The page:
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Crafting their Way Back into Contemporary Art

The debate between what is art and what is craft has been a long and ongoing one. In (Western) art academic terminology, crafts such as needlework, quilting, beading, batik and rattan work are seen as decorative and/or functional in purpose, and have therefore not been considered fine art. Rather, they falls into the category of applied art, craft or handicrafts.

Hema Guha, Space III, 2015 Acrylic, Thread, Buttons on Canvas, 40 x 40 inches. Image Courtesy of Lakeer

Hema Guha, Space III, 2015 Acrylic, Thread, Buttons on Canvas, 40 x 40 inches. Image Courtesy of Lakeer

In Asia, historically, this distinction never existed; it was only as a result of colonisation and its impact on art education that the break between art and craft emerged. Art schools set up with a European inspired curriculum relegated the applied arts to industry and a separation occurred between artist and artisan.

Contemporary Asian artists, however, are increasing finding ways of bringing these crafts back into the arts. Museums, galleries, fairs and exhibitions are abound with art that incorporates these centuries old traditions into the contemporary. This weekend at the Affordable Art Fair, I couldn’t help but notice how many artists have used embroidery, buttons, beads, fabric and folk art to create exciting and unique contemporary works! Here are some examples of it:

Iqi Quror, Formalist Of Madness, 2015, Acrylic, Charcoal, Wool on Canvas, 150 x 110 cm. Image Courtesy of Art Front Gallery

Iqi Qoror, Formalist Of Madness, 2015, Acrylic, Charcoal, Wool on Canvas, 150 x 110 cm. Image Courtesy of Art Front Gallery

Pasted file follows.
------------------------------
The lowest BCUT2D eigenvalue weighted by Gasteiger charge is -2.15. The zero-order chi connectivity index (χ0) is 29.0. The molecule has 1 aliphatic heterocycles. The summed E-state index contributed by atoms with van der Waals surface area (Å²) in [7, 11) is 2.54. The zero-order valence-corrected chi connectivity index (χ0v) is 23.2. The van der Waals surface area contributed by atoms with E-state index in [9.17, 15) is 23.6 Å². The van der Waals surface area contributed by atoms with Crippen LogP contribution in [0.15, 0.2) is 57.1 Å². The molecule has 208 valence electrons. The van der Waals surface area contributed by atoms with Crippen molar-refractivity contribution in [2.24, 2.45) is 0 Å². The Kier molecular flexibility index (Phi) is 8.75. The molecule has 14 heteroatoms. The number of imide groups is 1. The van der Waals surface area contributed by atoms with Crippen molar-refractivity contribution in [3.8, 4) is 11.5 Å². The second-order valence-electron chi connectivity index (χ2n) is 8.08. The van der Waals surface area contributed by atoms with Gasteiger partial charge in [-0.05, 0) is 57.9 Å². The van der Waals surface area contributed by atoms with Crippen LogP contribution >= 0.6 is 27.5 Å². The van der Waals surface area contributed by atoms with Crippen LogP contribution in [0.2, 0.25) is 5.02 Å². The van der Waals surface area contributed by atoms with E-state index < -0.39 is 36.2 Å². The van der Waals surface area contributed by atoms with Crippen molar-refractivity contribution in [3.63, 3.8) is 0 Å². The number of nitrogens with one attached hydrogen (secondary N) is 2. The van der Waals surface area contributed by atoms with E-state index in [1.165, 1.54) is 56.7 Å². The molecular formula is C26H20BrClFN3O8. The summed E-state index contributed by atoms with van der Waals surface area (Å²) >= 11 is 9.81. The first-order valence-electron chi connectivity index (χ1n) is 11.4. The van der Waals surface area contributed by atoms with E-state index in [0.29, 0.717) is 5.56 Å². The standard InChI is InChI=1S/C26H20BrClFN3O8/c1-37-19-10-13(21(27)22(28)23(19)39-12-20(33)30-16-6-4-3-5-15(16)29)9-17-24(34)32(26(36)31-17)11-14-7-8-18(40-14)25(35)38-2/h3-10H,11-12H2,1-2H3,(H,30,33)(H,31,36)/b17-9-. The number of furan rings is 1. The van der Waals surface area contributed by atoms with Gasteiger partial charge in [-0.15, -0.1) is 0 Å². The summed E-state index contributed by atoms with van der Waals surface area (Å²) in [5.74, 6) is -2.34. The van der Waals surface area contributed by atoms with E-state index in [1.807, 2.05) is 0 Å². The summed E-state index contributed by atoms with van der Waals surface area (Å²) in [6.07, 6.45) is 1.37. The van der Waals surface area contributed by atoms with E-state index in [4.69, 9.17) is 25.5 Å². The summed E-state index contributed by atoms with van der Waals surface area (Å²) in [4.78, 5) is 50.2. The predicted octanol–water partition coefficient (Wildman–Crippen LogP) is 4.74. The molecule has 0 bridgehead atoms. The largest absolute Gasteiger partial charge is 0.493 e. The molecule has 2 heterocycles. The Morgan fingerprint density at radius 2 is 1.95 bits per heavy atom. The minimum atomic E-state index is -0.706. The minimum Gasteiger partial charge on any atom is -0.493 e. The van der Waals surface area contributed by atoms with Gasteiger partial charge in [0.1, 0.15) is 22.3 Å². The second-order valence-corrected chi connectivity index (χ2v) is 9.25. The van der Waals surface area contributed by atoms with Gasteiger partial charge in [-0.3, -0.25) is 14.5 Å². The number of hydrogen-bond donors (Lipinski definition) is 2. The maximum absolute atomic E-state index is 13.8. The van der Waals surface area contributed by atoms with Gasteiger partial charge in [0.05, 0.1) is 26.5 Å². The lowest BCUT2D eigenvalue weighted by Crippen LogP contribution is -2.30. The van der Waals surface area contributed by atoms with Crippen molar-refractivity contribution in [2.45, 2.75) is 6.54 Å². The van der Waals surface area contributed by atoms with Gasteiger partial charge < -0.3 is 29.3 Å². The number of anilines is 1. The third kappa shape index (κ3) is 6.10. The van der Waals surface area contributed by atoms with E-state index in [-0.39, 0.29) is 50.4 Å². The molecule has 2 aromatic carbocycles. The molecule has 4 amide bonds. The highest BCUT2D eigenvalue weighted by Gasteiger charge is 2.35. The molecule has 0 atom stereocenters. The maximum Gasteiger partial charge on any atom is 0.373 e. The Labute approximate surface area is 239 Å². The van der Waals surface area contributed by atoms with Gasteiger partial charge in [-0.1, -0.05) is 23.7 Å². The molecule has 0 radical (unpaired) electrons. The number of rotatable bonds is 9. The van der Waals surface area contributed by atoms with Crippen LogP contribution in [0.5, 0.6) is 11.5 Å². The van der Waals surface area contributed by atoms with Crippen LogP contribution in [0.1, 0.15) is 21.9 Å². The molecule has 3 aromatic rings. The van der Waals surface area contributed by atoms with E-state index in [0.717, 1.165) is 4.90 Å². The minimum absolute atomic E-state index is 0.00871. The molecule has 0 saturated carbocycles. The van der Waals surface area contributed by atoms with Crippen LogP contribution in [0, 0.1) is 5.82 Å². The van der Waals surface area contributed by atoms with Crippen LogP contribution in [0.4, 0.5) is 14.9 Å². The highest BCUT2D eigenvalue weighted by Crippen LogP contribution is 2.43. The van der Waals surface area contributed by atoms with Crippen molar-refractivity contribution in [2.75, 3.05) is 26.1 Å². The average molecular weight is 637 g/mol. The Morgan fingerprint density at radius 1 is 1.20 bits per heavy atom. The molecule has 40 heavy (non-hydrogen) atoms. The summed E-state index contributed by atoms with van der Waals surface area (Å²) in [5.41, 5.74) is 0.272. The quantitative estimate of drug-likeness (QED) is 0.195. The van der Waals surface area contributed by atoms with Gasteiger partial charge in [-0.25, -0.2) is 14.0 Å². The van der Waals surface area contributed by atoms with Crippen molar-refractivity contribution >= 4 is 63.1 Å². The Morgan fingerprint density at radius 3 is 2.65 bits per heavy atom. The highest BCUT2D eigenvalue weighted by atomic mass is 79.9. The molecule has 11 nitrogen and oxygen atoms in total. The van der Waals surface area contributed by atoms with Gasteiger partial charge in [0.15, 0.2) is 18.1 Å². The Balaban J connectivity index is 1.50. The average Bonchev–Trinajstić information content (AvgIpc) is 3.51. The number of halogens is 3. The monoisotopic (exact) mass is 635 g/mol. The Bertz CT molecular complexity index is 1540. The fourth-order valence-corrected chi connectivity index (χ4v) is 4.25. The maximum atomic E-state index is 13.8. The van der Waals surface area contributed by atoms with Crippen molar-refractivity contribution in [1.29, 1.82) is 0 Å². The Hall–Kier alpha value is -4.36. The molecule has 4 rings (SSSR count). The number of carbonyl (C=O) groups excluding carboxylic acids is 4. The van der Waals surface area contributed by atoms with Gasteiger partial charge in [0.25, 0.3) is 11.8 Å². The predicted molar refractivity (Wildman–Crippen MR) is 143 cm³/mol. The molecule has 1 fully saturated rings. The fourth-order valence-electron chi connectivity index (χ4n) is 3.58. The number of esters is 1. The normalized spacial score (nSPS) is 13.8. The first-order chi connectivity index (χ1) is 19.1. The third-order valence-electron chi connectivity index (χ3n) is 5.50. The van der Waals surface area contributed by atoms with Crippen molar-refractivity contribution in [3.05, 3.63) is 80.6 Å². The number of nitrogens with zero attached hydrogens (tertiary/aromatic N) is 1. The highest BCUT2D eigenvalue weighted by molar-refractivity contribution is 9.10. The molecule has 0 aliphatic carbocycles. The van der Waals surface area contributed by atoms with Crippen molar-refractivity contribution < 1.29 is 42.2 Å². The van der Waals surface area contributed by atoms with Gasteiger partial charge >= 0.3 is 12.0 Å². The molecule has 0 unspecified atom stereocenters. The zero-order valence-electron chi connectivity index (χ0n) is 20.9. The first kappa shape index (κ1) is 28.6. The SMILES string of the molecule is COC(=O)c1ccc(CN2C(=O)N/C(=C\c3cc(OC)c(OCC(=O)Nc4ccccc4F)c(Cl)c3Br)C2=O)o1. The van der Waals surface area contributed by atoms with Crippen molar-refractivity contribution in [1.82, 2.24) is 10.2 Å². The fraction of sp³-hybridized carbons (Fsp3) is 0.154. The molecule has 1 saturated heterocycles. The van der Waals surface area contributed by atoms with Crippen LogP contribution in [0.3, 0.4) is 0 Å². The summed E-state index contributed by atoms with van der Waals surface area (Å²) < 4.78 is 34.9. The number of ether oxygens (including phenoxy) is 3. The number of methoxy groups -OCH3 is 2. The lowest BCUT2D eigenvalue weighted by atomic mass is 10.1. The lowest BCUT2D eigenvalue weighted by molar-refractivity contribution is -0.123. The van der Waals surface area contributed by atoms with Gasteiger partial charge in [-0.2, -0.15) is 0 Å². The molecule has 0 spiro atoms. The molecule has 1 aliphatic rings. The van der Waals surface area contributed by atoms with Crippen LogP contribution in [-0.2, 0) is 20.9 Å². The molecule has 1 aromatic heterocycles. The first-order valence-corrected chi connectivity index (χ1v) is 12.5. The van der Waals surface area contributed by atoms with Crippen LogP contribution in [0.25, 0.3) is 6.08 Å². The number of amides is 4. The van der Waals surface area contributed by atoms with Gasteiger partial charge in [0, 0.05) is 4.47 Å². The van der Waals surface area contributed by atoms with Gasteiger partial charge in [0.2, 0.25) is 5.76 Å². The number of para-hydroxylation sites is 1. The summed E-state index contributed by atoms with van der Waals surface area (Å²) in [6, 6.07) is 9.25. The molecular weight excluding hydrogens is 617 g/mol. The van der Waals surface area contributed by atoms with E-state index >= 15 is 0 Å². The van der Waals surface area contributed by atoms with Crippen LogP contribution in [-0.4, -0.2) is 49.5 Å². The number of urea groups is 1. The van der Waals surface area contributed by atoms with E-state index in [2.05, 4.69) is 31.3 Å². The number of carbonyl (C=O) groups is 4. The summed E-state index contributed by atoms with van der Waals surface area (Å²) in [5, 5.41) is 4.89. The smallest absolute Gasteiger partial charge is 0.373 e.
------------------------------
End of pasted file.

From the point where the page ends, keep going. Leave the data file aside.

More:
Shinsuki Tsurukai, Moss Wood, 2015, Beads Resin on Canvas, 41 x 32 cm.

Shinsuki Tsurukai, Moss Wood, 2015, Beads Resin on Canvas, 41 x 32 cm.

Wei Huang, Knight, 2015, Aluminium, 86 x 70 x 70 cm

Wei Huang, Knight, 2015, Aluminium, 86 x 70 x 70 cm

Kim Soon Cheol, About Wish 1588, 2015, Mixed Coloring  on Korean Paper, 27 x 27 cm

Kim Soon Cheol, About Wish 1588, 2015, Mixed Coloring on Korean Paper, 27 x 27 cm

And it is not only Asian artists who are drawn to the techniques and materials of the traditional crafts. Zara Merrick, a British artist, creates textiles works that are entirely hand stitched. Using vintage and contemporary fabrics that have been sourced from antique fairs she creates each piece by layering the fabrics and using embroidery to create depth and shade.

Zara Merrick, Cockatoo, 2015, Hand Stiching, 54 x 57 cm

Zara Merrick, Cockatoo, 2015, Hand Stiching, 54 x 57 cm

As artists continue to look for inspiration to innovate, the old has now become part of the new and the gap between artists and artisans seems to be narrowing.

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About Durriya Dohadwala (31 Articles)
Durriya Dohadwala is an independent writer on contemporary Asian art and culture. She is also a docent and enjoys facilitating the decoding of contemporary Asian art.